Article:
Then this summer, a U.S. Navy medical officer at the prison’s psychiatric ward offered that instability in Yemen had become a key source of stress for the prisoners. Military mental health professionals were devoting “a lot of counseling time dealing with that.” Now detainee lawyers, in a rare example of harmony, echo that prison doctor on the No. 1 source of anxiety.
Into this vacuum, some of the detainees’ lawyers now call their clients’ families, using Arabic translators to help track them down before each visit. For years, lawyers brought treats to the meetings — Big Macs from the base McDonald’s or traditional foods for a taste from home. Since May, the military has forbidden food at meetings. So now all the attorneys can offer is word from home.
“I always do that before a visit to Guantánamo because the guys are really, really worried,” said David Remes, who represents 18 Yemenis. “The detainees don’t know if their families are alive or dead. This problem compounds misery upon misery.”
We work hard to mitigate such incidents or circumstances
Navy Capt. Chris Scholl, Guantánamo prison spokesman
On one occasion, Remes recalled, he was chatting with the sister of a captive named Muhammed Khusruf, 65, in troubled Taiz when the woman politely tried to break off a conversation: “Do you mind if I hang up? We’re being shelled right now.”
Remes made contact later so he could tell his client that his sister Fatima was fine.
Similarly, the Red Cross sometimes sends messages to the prison that it has heard from captives’ families, and that they are alive.
Which raises the question: If an attorney can call a captive’s kin, why can’t the prison? Lawyers who do it want the prison to waive the Red Cross role, something the commander has sometimes done, and use their 2,000-strong staff to try to connect worried Yemenis with family.
Yet if prison leadership is troubled by it, or doing anything to bridge the divide, there’s no sign of it.
“Any incident or set of circumstances related to the health or safety of detainees’ family members can create anxiety for the detainee and potentially impact their behavior,” Navy Capt. Chris Scholl said by email from the prison. “Therefore, we work hard to mitigate such incidents or circumstances.”
He did not elaborate but said there was no plan “at the present time” to offer calls beyond those initiated by the Red Cross.
The lawyers call the prison’s posture callous, particularly since the overwhelming majority of Yemenis are cleared for release — on paper that says they can be repatriated once the security situation settles down, or once a third country will agree to resettle them. Family reunification is considered key to a successful, peaceful re-entry into society; yet some cleared captives don’t know if their family has survived the latest explosion.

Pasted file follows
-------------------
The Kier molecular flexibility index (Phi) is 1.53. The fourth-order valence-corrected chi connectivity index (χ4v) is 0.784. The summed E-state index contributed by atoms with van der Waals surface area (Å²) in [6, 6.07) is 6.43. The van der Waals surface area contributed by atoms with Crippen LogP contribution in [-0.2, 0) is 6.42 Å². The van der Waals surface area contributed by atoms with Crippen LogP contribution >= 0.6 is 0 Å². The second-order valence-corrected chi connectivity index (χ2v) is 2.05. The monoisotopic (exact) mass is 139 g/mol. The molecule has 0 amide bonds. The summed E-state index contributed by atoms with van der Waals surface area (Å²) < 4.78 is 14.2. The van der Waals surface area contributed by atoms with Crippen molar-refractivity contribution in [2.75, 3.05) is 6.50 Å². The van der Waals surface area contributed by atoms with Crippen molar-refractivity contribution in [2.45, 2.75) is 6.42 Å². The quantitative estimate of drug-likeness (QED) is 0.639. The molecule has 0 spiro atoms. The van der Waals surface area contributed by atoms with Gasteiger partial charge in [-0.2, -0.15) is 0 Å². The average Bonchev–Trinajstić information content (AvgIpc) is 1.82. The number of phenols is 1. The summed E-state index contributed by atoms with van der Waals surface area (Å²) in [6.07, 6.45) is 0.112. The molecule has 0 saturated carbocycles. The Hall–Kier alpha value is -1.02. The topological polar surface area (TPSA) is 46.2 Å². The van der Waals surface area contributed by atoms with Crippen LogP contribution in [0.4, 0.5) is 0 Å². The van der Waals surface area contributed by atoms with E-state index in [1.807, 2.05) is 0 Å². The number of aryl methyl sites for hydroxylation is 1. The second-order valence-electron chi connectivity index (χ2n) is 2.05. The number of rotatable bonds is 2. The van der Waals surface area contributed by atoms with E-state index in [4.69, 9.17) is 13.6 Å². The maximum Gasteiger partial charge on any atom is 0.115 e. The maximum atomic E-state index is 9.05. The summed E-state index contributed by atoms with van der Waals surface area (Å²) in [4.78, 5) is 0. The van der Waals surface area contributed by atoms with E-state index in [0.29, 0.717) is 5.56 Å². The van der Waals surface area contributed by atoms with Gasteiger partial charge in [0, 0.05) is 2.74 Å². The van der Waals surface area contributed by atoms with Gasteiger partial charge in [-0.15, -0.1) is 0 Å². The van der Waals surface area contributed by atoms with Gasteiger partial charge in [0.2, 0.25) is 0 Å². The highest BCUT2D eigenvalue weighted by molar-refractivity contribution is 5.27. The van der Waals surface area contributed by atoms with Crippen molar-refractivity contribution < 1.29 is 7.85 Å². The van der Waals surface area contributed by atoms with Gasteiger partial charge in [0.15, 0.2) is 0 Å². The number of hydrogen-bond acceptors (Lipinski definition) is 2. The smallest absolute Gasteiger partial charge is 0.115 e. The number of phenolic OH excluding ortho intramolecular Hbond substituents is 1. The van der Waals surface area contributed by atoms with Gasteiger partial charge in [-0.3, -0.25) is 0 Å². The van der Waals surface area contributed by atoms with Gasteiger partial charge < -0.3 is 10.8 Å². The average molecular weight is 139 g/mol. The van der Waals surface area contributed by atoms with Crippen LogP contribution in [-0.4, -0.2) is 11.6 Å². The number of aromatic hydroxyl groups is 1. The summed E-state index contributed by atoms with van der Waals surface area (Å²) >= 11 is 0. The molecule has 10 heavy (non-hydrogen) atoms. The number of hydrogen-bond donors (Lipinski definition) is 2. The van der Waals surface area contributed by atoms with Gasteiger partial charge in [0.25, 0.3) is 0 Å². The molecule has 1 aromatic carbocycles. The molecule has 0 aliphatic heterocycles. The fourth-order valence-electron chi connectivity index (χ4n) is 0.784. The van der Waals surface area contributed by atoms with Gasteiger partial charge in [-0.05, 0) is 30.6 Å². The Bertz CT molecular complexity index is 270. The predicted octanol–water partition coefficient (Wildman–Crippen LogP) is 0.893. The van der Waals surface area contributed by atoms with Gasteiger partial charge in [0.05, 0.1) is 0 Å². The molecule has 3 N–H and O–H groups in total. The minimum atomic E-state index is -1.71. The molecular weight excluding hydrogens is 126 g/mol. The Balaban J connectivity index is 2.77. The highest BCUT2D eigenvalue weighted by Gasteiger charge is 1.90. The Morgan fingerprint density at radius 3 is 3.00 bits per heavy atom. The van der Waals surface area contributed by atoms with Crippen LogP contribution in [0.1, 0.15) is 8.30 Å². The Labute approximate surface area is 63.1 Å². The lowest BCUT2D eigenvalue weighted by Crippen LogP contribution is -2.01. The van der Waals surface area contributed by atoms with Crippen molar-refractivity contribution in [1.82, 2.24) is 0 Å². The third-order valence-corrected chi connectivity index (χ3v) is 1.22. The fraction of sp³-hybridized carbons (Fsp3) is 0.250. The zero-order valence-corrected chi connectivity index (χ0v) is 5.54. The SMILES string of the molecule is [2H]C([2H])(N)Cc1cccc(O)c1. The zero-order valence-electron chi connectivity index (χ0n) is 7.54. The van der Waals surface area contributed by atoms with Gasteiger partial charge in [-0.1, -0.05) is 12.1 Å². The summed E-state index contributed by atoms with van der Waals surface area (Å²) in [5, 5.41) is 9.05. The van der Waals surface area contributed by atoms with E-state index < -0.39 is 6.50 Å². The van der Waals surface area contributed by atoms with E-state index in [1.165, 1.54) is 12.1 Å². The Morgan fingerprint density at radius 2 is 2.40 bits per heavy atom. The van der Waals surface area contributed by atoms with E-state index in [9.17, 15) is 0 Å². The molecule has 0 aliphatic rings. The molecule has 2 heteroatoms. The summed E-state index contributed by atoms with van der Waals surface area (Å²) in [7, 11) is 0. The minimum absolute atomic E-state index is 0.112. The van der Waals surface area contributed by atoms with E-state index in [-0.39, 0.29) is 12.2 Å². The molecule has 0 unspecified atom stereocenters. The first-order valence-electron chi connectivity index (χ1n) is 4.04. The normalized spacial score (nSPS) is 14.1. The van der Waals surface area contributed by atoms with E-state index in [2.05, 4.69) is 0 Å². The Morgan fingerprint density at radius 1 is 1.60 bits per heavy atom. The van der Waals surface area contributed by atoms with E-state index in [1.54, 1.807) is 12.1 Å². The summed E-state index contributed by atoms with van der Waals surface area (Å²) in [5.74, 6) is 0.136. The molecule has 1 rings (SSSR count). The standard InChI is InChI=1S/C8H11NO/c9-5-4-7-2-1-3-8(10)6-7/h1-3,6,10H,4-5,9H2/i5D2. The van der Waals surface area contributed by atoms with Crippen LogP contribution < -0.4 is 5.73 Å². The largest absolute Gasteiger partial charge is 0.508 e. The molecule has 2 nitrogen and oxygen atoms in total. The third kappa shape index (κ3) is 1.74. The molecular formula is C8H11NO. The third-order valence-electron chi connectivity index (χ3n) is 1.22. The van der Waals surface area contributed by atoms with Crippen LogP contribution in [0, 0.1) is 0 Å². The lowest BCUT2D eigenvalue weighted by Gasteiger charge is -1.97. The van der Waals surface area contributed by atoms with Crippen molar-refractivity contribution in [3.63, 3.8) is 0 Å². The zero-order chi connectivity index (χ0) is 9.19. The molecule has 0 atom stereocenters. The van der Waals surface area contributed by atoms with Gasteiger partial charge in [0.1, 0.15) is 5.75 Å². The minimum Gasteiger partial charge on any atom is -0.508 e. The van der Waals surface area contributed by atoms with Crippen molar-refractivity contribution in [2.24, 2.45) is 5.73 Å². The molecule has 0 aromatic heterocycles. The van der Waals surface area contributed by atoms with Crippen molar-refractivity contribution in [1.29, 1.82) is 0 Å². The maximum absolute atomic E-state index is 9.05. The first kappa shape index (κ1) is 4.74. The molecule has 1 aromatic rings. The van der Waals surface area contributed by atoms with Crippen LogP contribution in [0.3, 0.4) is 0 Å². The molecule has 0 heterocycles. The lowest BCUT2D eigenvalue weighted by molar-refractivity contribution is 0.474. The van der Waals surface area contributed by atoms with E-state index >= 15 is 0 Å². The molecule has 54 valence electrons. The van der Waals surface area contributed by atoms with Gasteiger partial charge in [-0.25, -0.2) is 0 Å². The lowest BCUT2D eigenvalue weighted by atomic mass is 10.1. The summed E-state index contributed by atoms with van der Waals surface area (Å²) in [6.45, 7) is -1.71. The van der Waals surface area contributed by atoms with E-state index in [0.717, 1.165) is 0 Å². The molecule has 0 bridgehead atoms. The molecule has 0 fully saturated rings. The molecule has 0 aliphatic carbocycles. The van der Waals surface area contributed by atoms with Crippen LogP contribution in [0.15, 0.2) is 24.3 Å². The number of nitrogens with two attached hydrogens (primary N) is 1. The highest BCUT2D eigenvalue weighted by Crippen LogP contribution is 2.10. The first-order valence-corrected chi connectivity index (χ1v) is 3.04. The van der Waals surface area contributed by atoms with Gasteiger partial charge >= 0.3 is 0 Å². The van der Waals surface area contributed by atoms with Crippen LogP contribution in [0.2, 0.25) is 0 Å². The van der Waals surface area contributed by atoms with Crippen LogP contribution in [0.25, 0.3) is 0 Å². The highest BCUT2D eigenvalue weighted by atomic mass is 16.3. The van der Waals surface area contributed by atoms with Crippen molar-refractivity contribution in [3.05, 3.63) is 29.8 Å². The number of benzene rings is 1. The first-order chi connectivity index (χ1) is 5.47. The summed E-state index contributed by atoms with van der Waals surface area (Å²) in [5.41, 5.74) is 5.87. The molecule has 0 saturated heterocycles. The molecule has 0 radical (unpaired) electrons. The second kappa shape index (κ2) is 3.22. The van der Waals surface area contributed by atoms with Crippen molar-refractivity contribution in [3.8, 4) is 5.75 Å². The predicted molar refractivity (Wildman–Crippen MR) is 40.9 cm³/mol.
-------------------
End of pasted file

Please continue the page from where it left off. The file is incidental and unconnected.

Scholl offered no explanation of why the prison wants Red Cross delegates on the other end of the line.
But the staff may still be smarting from what happened in 2009 when an al Jazeera reporter, who had been imprisoned at Guantánamo himself, interviewed a young captive by phone. Prison officials apparently thought the reporter was the captive’s uncle. And the since-repatriated, 21-year-old captive from Chad described allegations of abuse.
“All the detainees want to know is how are you doing? Are you OK? Are you in danger?” Remes said. “I have clients who haven’t spoken with their families since the violence began in July 2014.”
Yemen expert Charles Schmitz, who has worked as a court-approved Arabic-English translator, said developments back home must be alarming to disconnected detainees.
“They’re stuck in Cuba, they can’t do anything for their families, and their families are in danger,” he said. “They’ve either fled to the village where supplies are very low or they’re in a city, which could quite possibly become a major battle zone. This exacerbates their feeling of their most precious thing is in danger and they can’t do anything.”
Family comes first, but the politics of the moment complicates matters. Lawyers for some Yemenis who can’t go home want their clients sent to Saudi Arabia’s rehabilitation program as a way out of Guantánamo. But Saudi Arabia is carrying out the bombing campaign against the Houthi, prompting Schmitz to observe that in their opposition to the Houthi, “Saudi Arabia and al-Qaida are on the same side of the conflict, as is actually the United States with its support of the Saudis.”
Prison camp statement
“The health and welfare of the troopers and the detainees is our top priority. Any incident or set of circumstances related to the health or safety of detainees' family members can create anxiety for the detainee and potentially impact their behavior. Therefore, we work hard to mitigate such incidents or circumstances. At the present time, there are no plans to change facilitation of ICRC phone and video calls. We regularly look at plans and procedures and update them as necessary and when able.”